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Introduced Bills Seek to “Keep Gun Dealers Honest”

Written by Orchid


August 12, 2021


White text atop red background with street sight reading Truth and Lies pointing in opposite directions

Are you being honest as an FFL? Based on recent rhetoric from the Biden-Harris administration and new bills introduced in Congress, some don’t seem to think so.

For the third time since 2018, Rep. Jim Langevin (R.I.) and Sen. Edward J. Markey (Mass.) have introduced bills to ensure greater accountability by licensed firearms dealers. Titled the “Keeping Gun Dealers Honest Act of 2021,” US HR4271/S2320 list several provisions to provide the ATF with additional resources, increase regulatory oversight and raise penalties for FFL violations and offenses.

We broke down relevant sections of the bill and its potential impact on FFLs.

Bill Breakdown

Sec. 2: Increasing number of allowed FFL compliance inspections
Under the Gun Control Act (GCA), the ATF is permitted to inspect FFLs annually. However, with more than 130,000 active FFLs and limited resources, inspections are generally conducted every few years. The provision would allow ATF industry operations investigators (IOIs) to perform up to three compliance inspections of an FFL every year.

Sec. 3: Increasing penalties on FFLs
Currently, 18 U.S.C., § 924(a)(3) states any FFL who knowingly makes any false statement or representation in any regulated records, knowingly makes a false entry in a regulated record, fails to make an appropriate entry in regulated records, or fails to properly maintain any records required by regulation could face imprisonment up to one year. The provision would increase maximum imprisonment to five years.

Sec. 4: Serious recordkeeping offenses that aid gun trafficking
Adding to § 924(a)(3), the provision would permit imprisonment up to 10 years, or levying of fines, if any of the offenses under Section 3 are in relation to an offense under § 922(a)(2), a false statement or false identification by a transferee in connection with a purchase of a firearm from an FFL, or § 922(d), transfer of a firearm to a prohibited person.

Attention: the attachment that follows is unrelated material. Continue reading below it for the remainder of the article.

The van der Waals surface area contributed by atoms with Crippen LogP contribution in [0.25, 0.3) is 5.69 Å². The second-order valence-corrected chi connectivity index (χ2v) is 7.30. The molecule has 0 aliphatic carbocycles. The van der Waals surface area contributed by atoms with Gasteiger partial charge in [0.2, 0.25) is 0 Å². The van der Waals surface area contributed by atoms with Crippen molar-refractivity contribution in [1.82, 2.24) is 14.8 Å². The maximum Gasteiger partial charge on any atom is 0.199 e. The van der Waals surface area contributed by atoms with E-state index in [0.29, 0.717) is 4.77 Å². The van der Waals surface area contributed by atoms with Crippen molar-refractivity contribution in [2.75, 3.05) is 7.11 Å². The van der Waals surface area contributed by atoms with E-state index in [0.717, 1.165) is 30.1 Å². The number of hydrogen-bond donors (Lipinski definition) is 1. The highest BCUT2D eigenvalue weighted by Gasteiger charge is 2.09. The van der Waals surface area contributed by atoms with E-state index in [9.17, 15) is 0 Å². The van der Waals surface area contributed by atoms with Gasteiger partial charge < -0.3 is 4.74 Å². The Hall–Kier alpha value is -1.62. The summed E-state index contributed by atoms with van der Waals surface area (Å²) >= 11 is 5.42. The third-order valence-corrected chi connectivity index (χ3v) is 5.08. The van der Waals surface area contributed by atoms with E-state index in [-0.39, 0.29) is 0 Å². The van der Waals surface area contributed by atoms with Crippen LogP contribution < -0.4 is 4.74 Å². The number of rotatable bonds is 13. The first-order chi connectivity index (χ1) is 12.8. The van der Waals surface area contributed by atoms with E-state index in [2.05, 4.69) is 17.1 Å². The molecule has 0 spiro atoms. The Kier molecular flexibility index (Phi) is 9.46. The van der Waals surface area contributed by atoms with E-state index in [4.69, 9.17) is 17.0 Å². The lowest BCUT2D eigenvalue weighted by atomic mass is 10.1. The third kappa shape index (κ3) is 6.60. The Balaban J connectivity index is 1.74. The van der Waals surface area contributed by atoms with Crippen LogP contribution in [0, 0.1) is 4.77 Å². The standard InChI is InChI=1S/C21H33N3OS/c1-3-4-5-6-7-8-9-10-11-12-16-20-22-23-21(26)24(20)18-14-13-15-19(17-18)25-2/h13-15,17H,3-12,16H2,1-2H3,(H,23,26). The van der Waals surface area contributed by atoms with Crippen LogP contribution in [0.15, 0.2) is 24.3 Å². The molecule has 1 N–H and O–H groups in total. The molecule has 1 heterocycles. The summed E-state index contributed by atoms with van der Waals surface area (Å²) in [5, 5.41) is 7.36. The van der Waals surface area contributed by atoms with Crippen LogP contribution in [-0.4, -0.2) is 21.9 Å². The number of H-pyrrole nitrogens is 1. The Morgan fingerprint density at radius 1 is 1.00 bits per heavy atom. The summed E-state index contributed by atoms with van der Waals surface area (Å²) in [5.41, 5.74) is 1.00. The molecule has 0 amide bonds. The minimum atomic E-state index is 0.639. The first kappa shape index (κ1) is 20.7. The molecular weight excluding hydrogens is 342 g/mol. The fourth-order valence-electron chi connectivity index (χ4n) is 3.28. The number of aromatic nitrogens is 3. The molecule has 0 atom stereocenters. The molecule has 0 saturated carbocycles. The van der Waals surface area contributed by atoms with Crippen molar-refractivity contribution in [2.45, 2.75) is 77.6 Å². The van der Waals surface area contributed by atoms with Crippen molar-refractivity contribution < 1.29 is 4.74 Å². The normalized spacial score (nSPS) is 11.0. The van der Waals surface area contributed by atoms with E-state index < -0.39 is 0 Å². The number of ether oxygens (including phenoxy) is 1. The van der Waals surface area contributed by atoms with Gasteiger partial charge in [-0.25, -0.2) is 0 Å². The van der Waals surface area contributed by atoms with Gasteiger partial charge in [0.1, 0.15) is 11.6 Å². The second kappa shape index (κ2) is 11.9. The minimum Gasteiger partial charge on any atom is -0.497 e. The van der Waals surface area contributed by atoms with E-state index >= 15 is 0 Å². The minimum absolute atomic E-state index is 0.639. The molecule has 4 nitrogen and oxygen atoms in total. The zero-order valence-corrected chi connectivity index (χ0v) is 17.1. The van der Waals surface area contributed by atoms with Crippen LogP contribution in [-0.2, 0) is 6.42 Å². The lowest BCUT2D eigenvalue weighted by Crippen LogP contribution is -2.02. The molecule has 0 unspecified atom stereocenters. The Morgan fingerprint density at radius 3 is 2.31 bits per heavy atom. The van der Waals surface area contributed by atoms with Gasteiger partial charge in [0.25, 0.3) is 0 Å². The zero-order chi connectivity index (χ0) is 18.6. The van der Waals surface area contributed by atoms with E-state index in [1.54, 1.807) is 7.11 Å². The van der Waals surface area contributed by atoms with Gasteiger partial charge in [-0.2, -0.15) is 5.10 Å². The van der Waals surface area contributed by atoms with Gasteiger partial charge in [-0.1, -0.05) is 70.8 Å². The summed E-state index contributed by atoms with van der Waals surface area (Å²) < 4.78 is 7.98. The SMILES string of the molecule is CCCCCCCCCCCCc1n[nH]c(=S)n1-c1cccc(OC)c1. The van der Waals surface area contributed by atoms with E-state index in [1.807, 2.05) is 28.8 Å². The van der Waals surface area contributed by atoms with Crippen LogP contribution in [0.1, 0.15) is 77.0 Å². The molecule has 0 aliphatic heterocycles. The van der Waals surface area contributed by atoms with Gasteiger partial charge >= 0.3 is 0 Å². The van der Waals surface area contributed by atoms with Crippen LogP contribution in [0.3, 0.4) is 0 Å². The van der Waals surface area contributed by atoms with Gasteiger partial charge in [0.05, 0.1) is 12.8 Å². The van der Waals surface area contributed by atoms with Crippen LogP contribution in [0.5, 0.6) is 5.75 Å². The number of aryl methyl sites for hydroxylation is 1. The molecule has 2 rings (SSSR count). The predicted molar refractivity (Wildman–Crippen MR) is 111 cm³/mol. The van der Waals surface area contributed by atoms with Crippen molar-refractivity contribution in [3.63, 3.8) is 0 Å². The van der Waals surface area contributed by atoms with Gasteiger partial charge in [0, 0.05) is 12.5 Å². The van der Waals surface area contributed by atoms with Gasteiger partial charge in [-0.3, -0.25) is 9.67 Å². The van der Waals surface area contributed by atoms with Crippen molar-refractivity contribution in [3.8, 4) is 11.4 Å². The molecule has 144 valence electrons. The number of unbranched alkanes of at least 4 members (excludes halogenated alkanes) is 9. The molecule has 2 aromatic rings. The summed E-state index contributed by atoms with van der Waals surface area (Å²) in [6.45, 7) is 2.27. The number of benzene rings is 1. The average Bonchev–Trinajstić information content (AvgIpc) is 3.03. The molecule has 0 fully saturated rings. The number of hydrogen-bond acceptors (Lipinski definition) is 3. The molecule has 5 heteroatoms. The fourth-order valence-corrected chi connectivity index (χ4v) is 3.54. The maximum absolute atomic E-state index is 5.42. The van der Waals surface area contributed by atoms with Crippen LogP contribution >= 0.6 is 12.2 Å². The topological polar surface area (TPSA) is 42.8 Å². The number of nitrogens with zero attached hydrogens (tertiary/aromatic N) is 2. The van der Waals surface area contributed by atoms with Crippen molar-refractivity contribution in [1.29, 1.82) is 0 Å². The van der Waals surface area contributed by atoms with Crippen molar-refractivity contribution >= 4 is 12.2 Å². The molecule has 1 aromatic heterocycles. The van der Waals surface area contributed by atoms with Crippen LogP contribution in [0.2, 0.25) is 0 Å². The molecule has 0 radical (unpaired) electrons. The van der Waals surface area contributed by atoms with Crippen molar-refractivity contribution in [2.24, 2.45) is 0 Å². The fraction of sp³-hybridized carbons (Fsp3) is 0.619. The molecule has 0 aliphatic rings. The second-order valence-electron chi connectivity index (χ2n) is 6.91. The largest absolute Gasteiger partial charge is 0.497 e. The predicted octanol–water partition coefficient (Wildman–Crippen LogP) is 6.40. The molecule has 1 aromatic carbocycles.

Sec. 5:  Suspension of FFLs and civil penalties for GCA violations
Subsections (e) and (f) of § 923 would be amended under the provision to allow the ATF to suspend or revoke an FFL, or issue a civil penalty of up to $10,000, if the FFL violates any regulation of the GCA, fails to have secure gun storage or safety devices available on premises where firearms are sold, or transfers “armor piercing ammunition.” The provision also revises procedures for FFLs to defend themselves against adverse ATF action, including license denial, suspension or revocation.

Sec. 6: Termination of FFL upon felony conviction
Per § 925(b), any FFL indicted for a crime punishable by imprisonment for a term exceeding one year may continue operations until any conviction following the indictment becomes final. The provision would amend this section to allow for immediate revocation of a firearms license in the event of felony conviction.

Sec. 7: Authority to hire additional personnel
Outside of its headquarters in Washington, D.C., the ATF has 25 field divisions responsible for all 50 states. Of more than 5,800 full-time employees, 760 serve as IOIs, according to recent figures. The provision would allow the ATF to hire at least 80 additional employees for purposes of carrying out the provisions of the Act.